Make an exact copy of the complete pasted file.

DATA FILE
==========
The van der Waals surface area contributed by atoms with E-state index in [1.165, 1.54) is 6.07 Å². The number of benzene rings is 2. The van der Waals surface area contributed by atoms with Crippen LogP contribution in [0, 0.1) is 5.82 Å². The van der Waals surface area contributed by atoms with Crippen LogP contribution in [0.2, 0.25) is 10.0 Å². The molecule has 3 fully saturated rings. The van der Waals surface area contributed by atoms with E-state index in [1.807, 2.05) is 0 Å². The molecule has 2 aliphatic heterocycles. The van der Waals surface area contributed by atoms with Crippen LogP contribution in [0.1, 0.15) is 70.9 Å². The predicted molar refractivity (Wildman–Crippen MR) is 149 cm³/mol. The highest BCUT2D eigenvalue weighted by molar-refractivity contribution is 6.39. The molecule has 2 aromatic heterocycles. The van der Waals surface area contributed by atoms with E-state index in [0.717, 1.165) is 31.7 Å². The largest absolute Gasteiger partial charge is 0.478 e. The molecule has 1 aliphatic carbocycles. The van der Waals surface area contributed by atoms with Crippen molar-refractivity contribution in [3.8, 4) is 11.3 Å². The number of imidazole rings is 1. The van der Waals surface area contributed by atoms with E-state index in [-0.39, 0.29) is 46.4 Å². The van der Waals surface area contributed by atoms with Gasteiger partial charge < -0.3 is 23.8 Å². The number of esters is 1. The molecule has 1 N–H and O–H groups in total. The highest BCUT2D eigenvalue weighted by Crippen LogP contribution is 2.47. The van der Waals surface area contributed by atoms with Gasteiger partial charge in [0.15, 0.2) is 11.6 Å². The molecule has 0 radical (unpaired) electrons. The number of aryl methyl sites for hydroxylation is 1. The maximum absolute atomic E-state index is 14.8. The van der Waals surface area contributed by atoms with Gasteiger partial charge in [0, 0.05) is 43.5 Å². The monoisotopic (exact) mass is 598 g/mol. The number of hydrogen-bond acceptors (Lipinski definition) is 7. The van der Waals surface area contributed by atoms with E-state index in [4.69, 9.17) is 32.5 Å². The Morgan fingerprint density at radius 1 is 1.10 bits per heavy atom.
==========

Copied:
The van der Waals surface area contributed by atoms with E-state index in [1.165, 1.54) is 6.07 Å². The number of benzene rings is 2. The van der Waals surface area contributed by atoms with Crippen LogP contribution in [0, 0.1) is 5.82 Å². The van der Waals surface area contributed by atoms with Crippen LogP contribution in [0.2, 0.25) is 10.0 Å². The molecule has 3 fully saturated rings. The van der Waals surface area contributed by atoms with E-state index in [1.807, 2.05) is 0 Å². The molecule has 2 aliphatic heterocycles. The van der Waals surface area contributed by atoms with Crippen LogP contribution in [0.1, 0.15) is 70.9 Å². The predicted molar refractivity (Wildman–Crippen MR) is 149 cm³/mol. The highest BCUT2D eigenvalue weighted by molar-refractivity contribution is 6.39. The molecule has 2 aromatic heterocycles. The van der Waals surface area contributed by atoms with E-state index in [0.717, 1.165) is 31.7 Å². The largest absolute Gasteiger partial charge is 0.478 e. The molecule has 1 aliphatic carbocycles. The van der Waals surface area contributed by atoms with Crippen molar-refractivity contribution in [3.8, 4) is 11.3 Å². The number of imidazole rings is 1. The van der Waals surface area contributed by atoms with E-state index in [-0.39, 0.29) is 46.4 Å². The van der Waals surface area contributed by atoms with Gasteiger partial charge < -0.3 is 23.8 Å². The number of esters is 1. The molecule has 1 N–H and O–H groups in total. The highest BCUT2D eigenvalue weighted by Crippen LogP contribution is 2.47. The van der Waals surface area contributed by atoms with Gasteiger partial charge in [0.15, 0.2) is 11.6 Å². The molecule has 0 radical (unpaired) electrons. The number of aryl methyl sites for hydroxylation is 1. The maximum absolute atomic E-state index is 14.8. The van der Waals surface area contributed by atoms with Gasteiger partial charge in [0, 0.05) is 43.5 Å². The monoisotopic (exact) mass is 598 g/mol. The number of hydrogen-bond acceptors (Lipinski definition) is 7. The van der Waals surface area contributed by atoms with E-state index in [4.69, 9.17) is 32.5 Å². The Morgan fingerprint density at radius 1 is 1.10 bits per heavy atom.